These are people who would train us not to think, not to learn, but to simply react. Always Be Reacting. Like NATO’s propaganda outfit for the war against Libya, operated by the likes of Tim Kilbride of the Rendon Group, the vision of our humanity that liberal imperialists entertain is one which constructs us as shrieking sacks of emotion. This is the elites’ anthropology, one that views us as bags of nerve and muscle: throbbing with outrage, contracting with every story of “incubator babies” (in Iraq, now Syria), bulging up with animus at the arrest of Gay Girl in Damascus, recoiling at the sound of Viagra-fueled mass rape. From Twitter, to Avaaz, we turn to NATO. And this is NATO’s sociology: societies can be remade through a course of high-altitude bombings and drone strikes. It can be heard in the words of the Manchester police: “We want to make it absolutely clear . . . there has been no spark that has led to this” — we are animate, but headless. Bags. Absolutely clear.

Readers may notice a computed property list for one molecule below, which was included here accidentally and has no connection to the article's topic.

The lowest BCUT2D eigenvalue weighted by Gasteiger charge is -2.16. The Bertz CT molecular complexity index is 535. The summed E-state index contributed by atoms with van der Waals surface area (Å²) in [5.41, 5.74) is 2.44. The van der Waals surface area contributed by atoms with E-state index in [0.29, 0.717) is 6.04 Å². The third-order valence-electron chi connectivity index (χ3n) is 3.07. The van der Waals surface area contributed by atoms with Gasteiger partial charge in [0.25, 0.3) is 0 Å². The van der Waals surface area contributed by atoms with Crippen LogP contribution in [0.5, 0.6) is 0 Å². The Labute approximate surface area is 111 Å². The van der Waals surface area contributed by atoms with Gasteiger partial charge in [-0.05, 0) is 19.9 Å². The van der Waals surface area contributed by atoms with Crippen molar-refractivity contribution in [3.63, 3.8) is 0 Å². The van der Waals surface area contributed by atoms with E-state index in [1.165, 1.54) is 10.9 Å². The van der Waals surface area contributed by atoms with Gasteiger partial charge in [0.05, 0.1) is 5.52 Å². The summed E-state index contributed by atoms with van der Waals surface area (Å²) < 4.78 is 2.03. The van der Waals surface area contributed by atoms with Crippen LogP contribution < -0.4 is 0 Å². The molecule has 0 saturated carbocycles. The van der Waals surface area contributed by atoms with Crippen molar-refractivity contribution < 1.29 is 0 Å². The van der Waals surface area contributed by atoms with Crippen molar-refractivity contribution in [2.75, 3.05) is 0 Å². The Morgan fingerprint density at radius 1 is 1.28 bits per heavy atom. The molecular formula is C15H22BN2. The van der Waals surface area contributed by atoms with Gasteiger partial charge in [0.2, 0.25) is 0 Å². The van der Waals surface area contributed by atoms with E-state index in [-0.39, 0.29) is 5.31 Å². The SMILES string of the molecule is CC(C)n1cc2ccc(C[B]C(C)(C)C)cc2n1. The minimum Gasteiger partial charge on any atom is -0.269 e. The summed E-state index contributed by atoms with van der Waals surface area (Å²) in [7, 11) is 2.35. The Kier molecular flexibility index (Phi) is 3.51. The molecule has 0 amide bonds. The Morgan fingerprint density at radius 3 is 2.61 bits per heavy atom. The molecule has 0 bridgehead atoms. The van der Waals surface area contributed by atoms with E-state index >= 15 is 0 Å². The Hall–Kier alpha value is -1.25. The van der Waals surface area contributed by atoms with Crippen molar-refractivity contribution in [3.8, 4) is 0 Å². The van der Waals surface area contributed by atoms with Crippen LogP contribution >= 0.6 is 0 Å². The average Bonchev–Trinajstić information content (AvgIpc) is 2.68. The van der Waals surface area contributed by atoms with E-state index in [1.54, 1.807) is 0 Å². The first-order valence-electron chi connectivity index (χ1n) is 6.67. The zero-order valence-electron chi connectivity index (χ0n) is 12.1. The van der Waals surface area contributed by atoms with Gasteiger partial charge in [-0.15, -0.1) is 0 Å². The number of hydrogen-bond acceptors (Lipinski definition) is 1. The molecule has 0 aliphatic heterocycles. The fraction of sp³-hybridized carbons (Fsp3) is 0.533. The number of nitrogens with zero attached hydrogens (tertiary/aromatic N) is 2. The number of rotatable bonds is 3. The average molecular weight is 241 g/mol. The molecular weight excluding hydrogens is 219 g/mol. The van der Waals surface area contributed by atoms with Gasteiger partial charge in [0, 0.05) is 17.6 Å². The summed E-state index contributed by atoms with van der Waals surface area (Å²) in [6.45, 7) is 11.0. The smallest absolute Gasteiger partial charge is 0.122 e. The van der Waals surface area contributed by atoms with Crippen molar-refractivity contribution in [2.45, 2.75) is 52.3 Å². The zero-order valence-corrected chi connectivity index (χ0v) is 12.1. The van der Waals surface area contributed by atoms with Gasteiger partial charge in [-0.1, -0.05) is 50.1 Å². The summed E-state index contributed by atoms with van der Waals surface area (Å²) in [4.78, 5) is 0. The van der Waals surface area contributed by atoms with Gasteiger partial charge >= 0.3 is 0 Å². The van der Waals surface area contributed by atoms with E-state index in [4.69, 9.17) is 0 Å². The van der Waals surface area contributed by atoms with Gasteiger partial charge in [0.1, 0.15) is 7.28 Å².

In our “social media”-induced state of psychotic frenzy, we scream for action. Which action? Whatever, any action, “do something . . . stand up and be counted,” no time to think, just act. Libya — lather, rinse, repeat — Syria.
Maximilian C. Forte is an associate professor in anthropology at Concordia University in Montreal, Canada. His website is at www.openanthropology.org.